Over a year ago I wrote Is Adobe XD Ready for Production Work? and a lot has changed since then. So it’s time for an update!
At Adobe MAX 2016, Adobe said “you really have everything you need to be successful doing production work inside of XD”.
I like designing with Sketch, and Adobe XD is clearly inspired by Sketch (to put it mildly). It’s been out of beta for a while now, so can you really do production work with it? That depends on your needs. To help you decide, I’ve compiled a list of its limitations.
Disclosure: If you make a purchase using my links to Adobe’s website, I may earn a commission (which helps support me).
Current Limitations of Adobe XD
Based on the most current Mac version 184.108.40.206, released April 3, 2018.
- There are no paragraph styles (only character styles).
- There are no graphic/object styles.
- There are no guides.
- Compared to Sketch, symbols are basic. There are no flexible resizing options like those found in Sketch (which are extremely useful).
Type styling is basic:
- There’s no space above and below paragraphs.
- All text in a box must have the same line height. Like Sketch, a lot of text formatting is applied to everything in a box. Instead of putting headings, paragraphs, etc. all in one box, it’s best to make them separate text boxes. This is disappointing, because it’s one of the things I don’t like about Sketch.
There’s only basic prototyping:
- No fixed headers or footers.
- No modal pop-ups.
- No scrollable areas. (The whole page scrolls.)
- No conditional logic or complex animations that are possible in apps such as Facebook’s free prototyping tool Origami Studio.
- Batch export is really disappointing. You can’t specify the file type for each asset. So you must mark all photos and export as JPEG. Then you have to unmark everything, mark all the vector graphics, and export them as SVG. This is vastly inferior to every other design app.
- PNG export has no options, so you can’t choose between PNG-8 or PNG-24. You can’t decide whether you want transparency or not (they are always transparent).
You can’t have different JPEG quality settings for 1x and 2x. While Sketch can’t do this either (I really wish it could), Photoshop’s Generate Image Assets feature (called Adobe Generator) can do this.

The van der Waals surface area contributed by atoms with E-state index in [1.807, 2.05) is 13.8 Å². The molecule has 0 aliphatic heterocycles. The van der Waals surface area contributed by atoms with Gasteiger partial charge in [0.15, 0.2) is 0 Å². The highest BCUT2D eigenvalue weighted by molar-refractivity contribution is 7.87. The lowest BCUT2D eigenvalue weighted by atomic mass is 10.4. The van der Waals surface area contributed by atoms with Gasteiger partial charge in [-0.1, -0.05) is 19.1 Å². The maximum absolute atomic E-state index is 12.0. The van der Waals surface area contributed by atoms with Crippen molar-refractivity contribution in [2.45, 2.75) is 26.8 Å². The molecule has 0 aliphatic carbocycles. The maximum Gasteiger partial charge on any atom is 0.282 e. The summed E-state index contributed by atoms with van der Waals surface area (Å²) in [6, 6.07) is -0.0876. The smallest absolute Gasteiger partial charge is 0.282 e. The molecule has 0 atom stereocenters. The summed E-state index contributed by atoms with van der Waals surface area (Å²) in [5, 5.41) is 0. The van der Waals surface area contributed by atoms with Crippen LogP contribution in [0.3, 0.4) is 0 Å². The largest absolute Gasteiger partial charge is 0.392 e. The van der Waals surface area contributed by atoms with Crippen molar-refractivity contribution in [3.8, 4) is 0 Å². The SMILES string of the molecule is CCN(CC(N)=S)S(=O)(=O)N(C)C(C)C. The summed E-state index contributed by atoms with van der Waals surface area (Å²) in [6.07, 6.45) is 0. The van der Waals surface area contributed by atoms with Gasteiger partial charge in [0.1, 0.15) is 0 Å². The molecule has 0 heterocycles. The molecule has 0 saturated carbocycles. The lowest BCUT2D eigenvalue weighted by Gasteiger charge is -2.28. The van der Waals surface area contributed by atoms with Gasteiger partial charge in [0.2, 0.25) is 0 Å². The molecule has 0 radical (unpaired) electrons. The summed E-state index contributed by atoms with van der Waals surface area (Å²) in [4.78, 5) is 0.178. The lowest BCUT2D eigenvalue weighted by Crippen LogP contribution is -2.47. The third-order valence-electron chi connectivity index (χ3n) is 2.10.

If you didn’t know this already, 2x JPEGs should be more highly compressed than 1x (otherwise they are a larger filesize than necessary).
- You can’t choose to export only 1x or 2x web graphics, you must always export both sizes. (Sometimes I don’t need 1x.)
I’d like more control over how SVGs are coded (like we have in Adobe Illustrator):
- Minifying removes IDs. Those can be useful when animating so I’d like to have an option to keep them.
- Being able to use presentation attributes instead of CSS for styling would also be nice (this option is in Adobe Illustrator).
- SVG files do not have a width and height coded into them. This can lead to display issues in Microsoft Edge or Internet Explorer. Adobe Illustrator at least has a preference (uncheck the Responsive option), but for SVG files exported from XD you’ll need to manually code the width and height.
- You can scale point type (a single line), but you can’t scale area type (multiple lines). With area type, the text frame changes width/height but the type inside remains the same size.
You can’t add drop shadows to groups:
- That means masked photos can’t have shadows because they are a group.
- If you copy and paste a logo from Adobe Illustrator it comes in as a group. You can’t add a shadow unless you ungroup and pathfinder merge it.
The file format of imported graphics inconsistently affect their initial size in an XD layout:
- JPEG files import scaled down, as though they are 2x (so they appear smaller).
- Other file formats (such as PNG) don’t get scaled down (so they appear larger).
This is a weird inconsistency and to make matters worse, there’s no way to see the current resolution or see the percentage of scaling. That means there’s no reliably accurate way to know the quality of an image other than trusting your visual judgment.
- You can’t darken or lighten a photo as an effect (as you can in Sketch or Adobe Photoshop). In XD you could create a transparent rectangle over top, but then you have two objects to move/resize.
- You can’t hide the inspector on the right (to free up screen space).
Is XD Ready for You?
XD has come a long way since its first beta release. Some of the limitations I wrote about in the 2017 edition of this article have been fixed and I know some of the things listed above are planned for future versions.
While XD might not ready for production work for everyone, it might be good enough for some. New features are being released pretty quickly and Adobe has previewed some cool looking new features. I wanted this article to give you a better idea of whether XD is right for you as it stands today. If it’s not, I do think it will continue to improve and will likely be ready in the future. I think it’s more a matter of when, not if. Check back later for updates as it develops!
Want to try out Adobe XD for yourself? Download XD now.